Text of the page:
Book review: The Child's Thief by Brom

The Child’s Thief by Brom review


Book links: Amazon, Goodreads

ABOUT THE AUTHOR: Over the past few decades, Brom has lent his distinctive vision to all facets of the creative industries, from novels and games to comics and film. He is the author of The Child Thief and the award-winning illustrated horror novels The Plucker and The Devil’s Rose. Brom is currently kept in a dank cellar somewhere just outside of Seattle.

Publisher: HarperCollins (August 18, 2009) Print length: 508 Formats: ebook, audiobook, paperback

If you think Peter Pan is an endearing fairy tale, think twice. Or just read Brom’s dark and twisted retelling of the original story. Just remember that it’s not a Disney fairy tale – this brutal retelling blurs the lines between hero and villain. And when I say brutal, I mean it. Severed heads, mutilated corpses, and guts spilling out of them occur frequently. However, the graphic violence serves a purpose – it shows the harsh reality of a world where survival isn’t guaranteed for anyone. And once again, I mean it. Don’t get too attached to anyone.
Brom’s writing style impressed me; it’s visceral and raw and paints a world that is both frightening and captivating. I think Brom’s background as an artist has allowed him to create such vivid images that are elegant and easy to picture in your mind’s eye. I couldn’t put this book down. If you’re a fan of dark fantasy or fairy tale retellings, you absolutely must read this book.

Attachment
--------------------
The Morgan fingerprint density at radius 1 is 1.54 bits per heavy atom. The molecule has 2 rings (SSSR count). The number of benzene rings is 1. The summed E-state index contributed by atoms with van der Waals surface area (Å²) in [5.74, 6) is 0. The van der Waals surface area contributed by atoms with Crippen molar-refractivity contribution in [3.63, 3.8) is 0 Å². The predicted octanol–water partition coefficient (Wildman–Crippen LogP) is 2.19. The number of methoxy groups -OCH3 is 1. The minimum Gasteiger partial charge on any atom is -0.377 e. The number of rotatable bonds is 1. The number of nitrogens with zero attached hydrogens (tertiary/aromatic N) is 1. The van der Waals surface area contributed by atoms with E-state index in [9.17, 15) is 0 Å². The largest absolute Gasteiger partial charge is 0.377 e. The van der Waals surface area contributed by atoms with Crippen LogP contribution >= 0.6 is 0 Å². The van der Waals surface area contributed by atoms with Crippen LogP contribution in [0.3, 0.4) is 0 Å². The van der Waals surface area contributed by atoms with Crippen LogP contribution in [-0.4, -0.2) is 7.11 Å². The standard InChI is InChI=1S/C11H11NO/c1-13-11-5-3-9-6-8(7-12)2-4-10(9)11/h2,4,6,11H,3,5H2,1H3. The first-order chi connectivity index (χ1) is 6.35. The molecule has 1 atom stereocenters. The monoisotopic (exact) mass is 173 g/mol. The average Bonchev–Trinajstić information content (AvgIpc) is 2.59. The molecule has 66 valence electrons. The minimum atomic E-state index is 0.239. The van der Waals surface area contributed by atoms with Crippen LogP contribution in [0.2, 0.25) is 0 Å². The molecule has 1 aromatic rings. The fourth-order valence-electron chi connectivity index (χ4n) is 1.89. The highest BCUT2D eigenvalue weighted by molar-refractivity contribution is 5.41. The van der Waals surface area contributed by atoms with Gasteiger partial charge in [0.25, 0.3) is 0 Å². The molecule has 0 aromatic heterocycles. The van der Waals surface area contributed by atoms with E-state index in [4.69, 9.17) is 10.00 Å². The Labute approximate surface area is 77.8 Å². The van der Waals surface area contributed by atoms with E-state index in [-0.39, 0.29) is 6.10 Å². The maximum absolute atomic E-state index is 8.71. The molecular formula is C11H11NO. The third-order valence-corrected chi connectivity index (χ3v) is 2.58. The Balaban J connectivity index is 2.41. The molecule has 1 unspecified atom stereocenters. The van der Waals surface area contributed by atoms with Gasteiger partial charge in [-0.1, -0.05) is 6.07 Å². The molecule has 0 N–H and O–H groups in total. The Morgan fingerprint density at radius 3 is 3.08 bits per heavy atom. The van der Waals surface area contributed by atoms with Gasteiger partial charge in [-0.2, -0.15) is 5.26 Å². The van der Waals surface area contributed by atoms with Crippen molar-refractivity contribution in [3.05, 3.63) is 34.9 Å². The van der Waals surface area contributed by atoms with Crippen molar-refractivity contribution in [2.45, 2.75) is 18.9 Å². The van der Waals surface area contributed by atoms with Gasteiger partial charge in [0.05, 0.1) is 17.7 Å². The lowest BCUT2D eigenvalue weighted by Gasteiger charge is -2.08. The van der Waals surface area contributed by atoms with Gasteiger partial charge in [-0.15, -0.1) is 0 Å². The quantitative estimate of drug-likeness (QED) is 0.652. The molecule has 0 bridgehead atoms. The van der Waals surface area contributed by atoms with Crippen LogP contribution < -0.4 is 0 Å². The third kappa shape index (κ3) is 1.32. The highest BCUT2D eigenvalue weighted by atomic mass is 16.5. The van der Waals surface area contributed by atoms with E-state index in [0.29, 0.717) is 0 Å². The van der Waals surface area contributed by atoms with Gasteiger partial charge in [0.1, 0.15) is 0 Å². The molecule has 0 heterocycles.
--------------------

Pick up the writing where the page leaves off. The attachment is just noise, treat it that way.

Born of faerie blood, Peter lures abandoned children to join his Devils in Avalon. With nothing to lose and no one to love, they’re thrilled to escape to a place where you never have to grow up. The only problem? Peter deliberately hides the fact that the monsters of Avalon are real, and the Devils must constantly train for battle lest they be tortured, frightened, or suffer an even crueler fate. All the characters here have a tragic backstory, Peter most of all. I think some readers will despise the protagonists of the story, but I loved them for their imperfection, their anger, and their ability to find hope in a desperate place.
A few words about Peter. This golden-eyed boy has two goals: To save Lady Modron and to fight the “flesh-eaters,” whatever the cost. Peter’s temperament often swings between that of a battle-hardened warrior and that of a child, especially when he thinks of deceased Devils. He’s a dangerous guy, wild, unpredictable, and supernaturally fast. It’s hard to like him, but it’s even harder to hate him. You’ll see.
I loved Child’s Thief. It’s a phenomenal story. A must-read for fans of dark and twisted retellings.

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